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Indian Embroidery Techniques

One of my faculty in college told me some time ago that unlike western designers who focus more on silhouettes, Indian fashion industry is all about surface treatment. According to Times of India, when Bryanboy attended Lakme Fashion Week in Mumbai, he was totally mesmerized with the fabrics on and off the ramp!

“I have seen some great designs here that have really inspired me. For me, what is important in a garment is the selection of material. It is all about the fabric. There are so many options here when it comes to fabrics,” the 24-year-old said in an interview. 
“Then you can really see the labour put behind in every garment with sequins, beads, embroidery, etc. This is only in India, you don’t see this anywhere else. It’s only in India that you see people wearing these clothes that are well-made and hours and hours have gone behind those clothes to make them what they are. So I’m very inspired by the labour that people put here in making the clothes and the fabrics,” he added.

No wonder… that we budding fashion designers are made to work religiously with needles and threads. We have been learning embroidery techniques such as Kasuti, Phulkari, Chikankari, Kutch which has its roots from across the diversely cultured nation we live in. After months of struggling with needle and embroidery threads, we had our final jury display few weeks ago.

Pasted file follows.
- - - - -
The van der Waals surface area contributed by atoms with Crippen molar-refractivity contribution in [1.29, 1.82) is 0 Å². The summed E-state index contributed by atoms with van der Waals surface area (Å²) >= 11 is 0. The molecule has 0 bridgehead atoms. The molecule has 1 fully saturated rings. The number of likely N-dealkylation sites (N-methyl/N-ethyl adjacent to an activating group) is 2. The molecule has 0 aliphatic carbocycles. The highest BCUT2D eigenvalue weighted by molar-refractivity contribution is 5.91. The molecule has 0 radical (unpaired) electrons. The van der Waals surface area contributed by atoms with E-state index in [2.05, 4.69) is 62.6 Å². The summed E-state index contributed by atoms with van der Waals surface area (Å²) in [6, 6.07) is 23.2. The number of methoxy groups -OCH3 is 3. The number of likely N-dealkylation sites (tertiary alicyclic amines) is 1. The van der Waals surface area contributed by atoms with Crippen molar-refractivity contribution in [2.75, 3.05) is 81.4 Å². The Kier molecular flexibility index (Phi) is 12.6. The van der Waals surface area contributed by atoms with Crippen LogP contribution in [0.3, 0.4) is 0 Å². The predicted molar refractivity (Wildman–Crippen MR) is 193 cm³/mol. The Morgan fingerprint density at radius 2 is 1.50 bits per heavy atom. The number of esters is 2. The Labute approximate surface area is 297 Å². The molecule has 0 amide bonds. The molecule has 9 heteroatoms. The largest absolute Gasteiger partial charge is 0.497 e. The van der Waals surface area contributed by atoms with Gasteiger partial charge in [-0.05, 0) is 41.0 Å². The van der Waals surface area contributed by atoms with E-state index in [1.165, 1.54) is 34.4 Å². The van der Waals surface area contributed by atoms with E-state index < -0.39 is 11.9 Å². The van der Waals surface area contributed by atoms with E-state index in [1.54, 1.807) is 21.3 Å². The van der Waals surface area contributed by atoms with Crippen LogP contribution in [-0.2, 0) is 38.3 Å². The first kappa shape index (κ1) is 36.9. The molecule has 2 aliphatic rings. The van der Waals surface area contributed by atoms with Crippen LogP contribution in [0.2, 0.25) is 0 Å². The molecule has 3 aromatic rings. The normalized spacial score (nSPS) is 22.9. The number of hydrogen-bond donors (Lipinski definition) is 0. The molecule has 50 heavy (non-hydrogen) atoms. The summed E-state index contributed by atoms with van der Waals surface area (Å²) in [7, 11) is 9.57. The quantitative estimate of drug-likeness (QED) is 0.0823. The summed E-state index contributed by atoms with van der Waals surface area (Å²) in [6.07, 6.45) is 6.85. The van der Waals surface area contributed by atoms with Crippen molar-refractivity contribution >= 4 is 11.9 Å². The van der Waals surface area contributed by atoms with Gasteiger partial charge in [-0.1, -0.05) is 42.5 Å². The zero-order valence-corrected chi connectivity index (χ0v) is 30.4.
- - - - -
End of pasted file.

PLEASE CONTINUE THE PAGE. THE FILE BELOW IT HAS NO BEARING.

Here are some jaw-droppingly-intricate Indian embroidery techniques that our classmates displayed.

Handbag designed by Goonjan with Kutch embroidery on woven surface.
Smridhi’s display and clutch with embroidery details on lace.
Tarveen’s contemporary take on zardozi!
Madhumala’s kutch embroidery swatch.
Madhumala’s kasuti embroidery.
Kriti’s amazing phulkari swatch.
Kriti’s kutch embroidery swatch.
Yet another highly intricate kasuti work by Kriti.
Meenakshi’s chikankari embroidery design. Smart and simple!
Bodice created by Jessica with kasuti work.
Jessica’s kasuti swatch.
My personal favo! Clock which is completely embroidered but for the frame! Hats off to Priyanka Maharana to come up with this brilliant idea.
Prakriti’s contemporary take on kantha stitch.
Embroidery swatch by Himansha Yadav.
Kantha embroidery by Aparna.
Aparna’s chikankari swatch.
Upasana’s Kashida embroidery swatch.
Chikankari swatch by Upasana Nidhi.
One of my favourite Kantha work, by Upasana.
Anu’s embroidery display!
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